“I’m still stunned by [the comparison],” said Matheson. “That’s like the pinnacle [of praise]. I read Silence of the Lambs when I was 14. I’ve read Mo Hayder. To have this book, that I didn’t think was that great when I wrote it, to have it compared to Harris and Hayder—that’s like the icing on the cake, I couldn’t ask for anything more than that.”

Joining Dean and Matheson on this month’s First Monday Crime panel were two other first-time storytellers: Briton Tim Glister, and Femi Kayode, an exciting new name in Nigerian noir.

Glister’s novel, Red Corona (Point Blank UK), is a Cold War-era espionage thriller. These days he’s an advertising executive, but to make himself think like a writer, Glister drew on his previous participation in the publishing industry. “I worked [as a bookseller] in [the UK bookstore chain] Waterstones and I was a literary agent, briefly,” he recalled. “What that taught me was what readers want, [and] what shoppers want. … I had quite a good practical side of reading [my novel] as an author and a writer, and then thinking of it in a slightly more editorial way … with the mindset that you need to absolutely adore [what you’ve written], but so do other people.”

Kayode trained as a clinical psychologist, a profession shared by the protagonist in his atmospheric mystery, Lightseekers (Mulholland [U.S.], Raven [UK]). That new novel’s story is based on a horrific true-life incidence of mob violence in Nigeria back in 2012, during which residents of a provincial village murdered a group of students by hanging burning tires around their necks. “From the very first time I heard about the original crime …,” Kayode told listeners, “I thought about it as a novel. I always wanted to explore why. Why would people do this?” Kayode was finally able to pen his book in England, while he was studying creative writing at the University of East Anglia.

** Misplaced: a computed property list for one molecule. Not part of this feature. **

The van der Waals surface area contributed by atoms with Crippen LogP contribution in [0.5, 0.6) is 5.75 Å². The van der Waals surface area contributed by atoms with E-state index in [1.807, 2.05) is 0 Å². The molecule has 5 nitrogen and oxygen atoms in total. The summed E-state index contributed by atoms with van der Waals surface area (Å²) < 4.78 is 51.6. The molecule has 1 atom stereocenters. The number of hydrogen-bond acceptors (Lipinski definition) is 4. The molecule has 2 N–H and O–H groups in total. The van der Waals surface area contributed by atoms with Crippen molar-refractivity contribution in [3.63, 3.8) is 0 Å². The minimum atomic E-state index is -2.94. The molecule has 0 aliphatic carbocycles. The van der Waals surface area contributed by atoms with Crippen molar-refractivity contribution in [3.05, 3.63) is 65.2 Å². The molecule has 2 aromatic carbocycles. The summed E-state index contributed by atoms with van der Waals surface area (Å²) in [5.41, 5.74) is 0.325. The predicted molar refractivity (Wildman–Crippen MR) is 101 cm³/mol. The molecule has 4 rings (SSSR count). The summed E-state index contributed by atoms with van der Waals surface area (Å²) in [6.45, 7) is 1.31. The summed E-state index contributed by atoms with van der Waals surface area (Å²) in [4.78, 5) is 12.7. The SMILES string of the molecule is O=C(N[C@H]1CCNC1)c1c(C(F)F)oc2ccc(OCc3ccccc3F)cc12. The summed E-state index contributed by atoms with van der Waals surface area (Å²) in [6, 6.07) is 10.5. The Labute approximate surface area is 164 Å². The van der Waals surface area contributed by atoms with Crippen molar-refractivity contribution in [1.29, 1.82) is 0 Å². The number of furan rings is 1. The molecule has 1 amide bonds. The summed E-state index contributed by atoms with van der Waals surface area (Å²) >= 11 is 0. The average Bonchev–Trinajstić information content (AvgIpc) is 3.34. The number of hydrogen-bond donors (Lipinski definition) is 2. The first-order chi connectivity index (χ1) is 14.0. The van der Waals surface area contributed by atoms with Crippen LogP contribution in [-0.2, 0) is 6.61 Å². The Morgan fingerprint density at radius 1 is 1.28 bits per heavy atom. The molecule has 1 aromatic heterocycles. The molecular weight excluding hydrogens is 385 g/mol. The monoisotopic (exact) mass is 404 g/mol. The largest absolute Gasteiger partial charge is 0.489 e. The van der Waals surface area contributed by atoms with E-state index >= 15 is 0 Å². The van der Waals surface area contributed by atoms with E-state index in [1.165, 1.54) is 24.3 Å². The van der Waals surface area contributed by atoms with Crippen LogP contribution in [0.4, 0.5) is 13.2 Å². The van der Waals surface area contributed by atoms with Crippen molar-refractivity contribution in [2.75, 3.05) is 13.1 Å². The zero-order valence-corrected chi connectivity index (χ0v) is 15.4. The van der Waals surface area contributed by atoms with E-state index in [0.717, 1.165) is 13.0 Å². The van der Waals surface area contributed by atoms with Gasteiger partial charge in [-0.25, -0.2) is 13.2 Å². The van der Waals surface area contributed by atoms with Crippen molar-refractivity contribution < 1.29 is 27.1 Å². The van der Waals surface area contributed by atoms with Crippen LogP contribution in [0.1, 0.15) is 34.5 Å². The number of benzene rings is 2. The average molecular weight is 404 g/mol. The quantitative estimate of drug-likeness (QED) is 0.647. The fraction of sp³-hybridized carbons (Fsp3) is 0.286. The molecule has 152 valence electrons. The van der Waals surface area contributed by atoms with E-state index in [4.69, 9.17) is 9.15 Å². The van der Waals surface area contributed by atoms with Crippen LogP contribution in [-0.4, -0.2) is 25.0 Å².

Watchers were led to believe, over the course of this First Monday discussion, that these four nascent novelists can look forward to promising futures. Dean’s Girl A is already slated to become a limited TV series in the States, directed and executive produced by Johan Renck, the Swedish, Emmy Award-winning director of 2019’s Chernobyl. Kayode and Matheson both confirmed during the session that their representatives had sold the screen rights to their novels as well, though they supplied no details.

Meanwhile, Glister joked that the name of his book, Red Corona—with its unintended pandemic allusions—might be putting off TV executives from bidding on its adaptation. In reality, of course, the corona of Glister’s title has nothing to do with the deadly coronavirus that has killed so many people worldwide over the last year; instead, it refers to a fictitious surveillance satellite project. “A year and a half ago [when I wrote the book],” he said, with a sigh, “[corona] was my new exciting word which no one knew. And then things changed.”

First Monday Crime, a monthly discussion series founded in April 2016 and originally held in London before a live audience, has been broadcast via Facebook ever since Great Britain went into pandemic lockdown early last year. It’s scheduled to return on April 12. That’s actually the second Monday of next month, as this year April 5 will be a public holiday—Easter Monday—in the UK.

1 comment:

R's Rue said...

This was interesting to read. Thank you.